Yes, billing is often the “last impression” a patient has with your healthcare organization.  Now that’ alone is enough to keep many CEOs awake at night.  Imagine this— a spectacular patient experience in both their objective clinical outcome to their true collaboration and participation in their ongoing care.  But the last contact is with a cranky, ill-tempered billing department that is working on antiquated systems that make billing a nightmare for everyone.   Result?  Brand damage, and game-over.   That patient will walk away with a huge negative and your brand is “cooked” - to paraphrase that CEO.

An interesting study was conducted by BJC Healthcare and published in the Journal of Healthcare Management.  Over 14,400 patients were interviewed and three areas were explored that relate to Brand (and revenue):
-Overall Quality of Care
-Willingness to Recommend
-Willingness to Return

For quality of care (a major determinant of healthcare reimbursements), the highest influencing factor according to the study is nursing care, followed by staff responsiveness. The impact of the admissions process, physician care, and the treatment room experience was less than 20%. Message: If you are losing sleep over reimbursements take better care of your nursing team and staff.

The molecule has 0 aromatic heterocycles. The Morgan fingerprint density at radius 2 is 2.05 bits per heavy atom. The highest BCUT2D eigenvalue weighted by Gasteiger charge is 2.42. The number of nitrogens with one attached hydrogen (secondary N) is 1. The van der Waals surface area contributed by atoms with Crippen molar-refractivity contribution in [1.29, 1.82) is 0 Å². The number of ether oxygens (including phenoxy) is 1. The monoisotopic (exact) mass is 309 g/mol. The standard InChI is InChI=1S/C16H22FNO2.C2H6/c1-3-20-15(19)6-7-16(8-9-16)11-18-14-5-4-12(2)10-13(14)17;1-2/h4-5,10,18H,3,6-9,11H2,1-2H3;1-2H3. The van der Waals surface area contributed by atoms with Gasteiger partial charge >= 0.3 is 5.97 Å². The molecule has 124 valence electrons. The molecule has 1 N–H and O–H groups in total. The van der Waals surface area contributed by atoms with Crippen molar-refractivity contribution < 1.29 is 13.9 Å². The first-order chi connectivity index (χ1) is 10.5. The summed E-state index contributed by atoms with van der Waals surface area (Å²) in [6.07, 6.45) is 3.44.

In the study, staff responsiveness dominates the willingness to recommend and willingness to return followed by nursing care (which has big role to play in staff responsiveness as well). 

Next - if you losing sleep about the size of your patient population focus less on marketing and more on creating experiences that will drive patients to recommend and return.  Word of mouth has always been the most powerful marketing tool. One Hospital CEO said that every poor patient experience loses the hospital five new customers.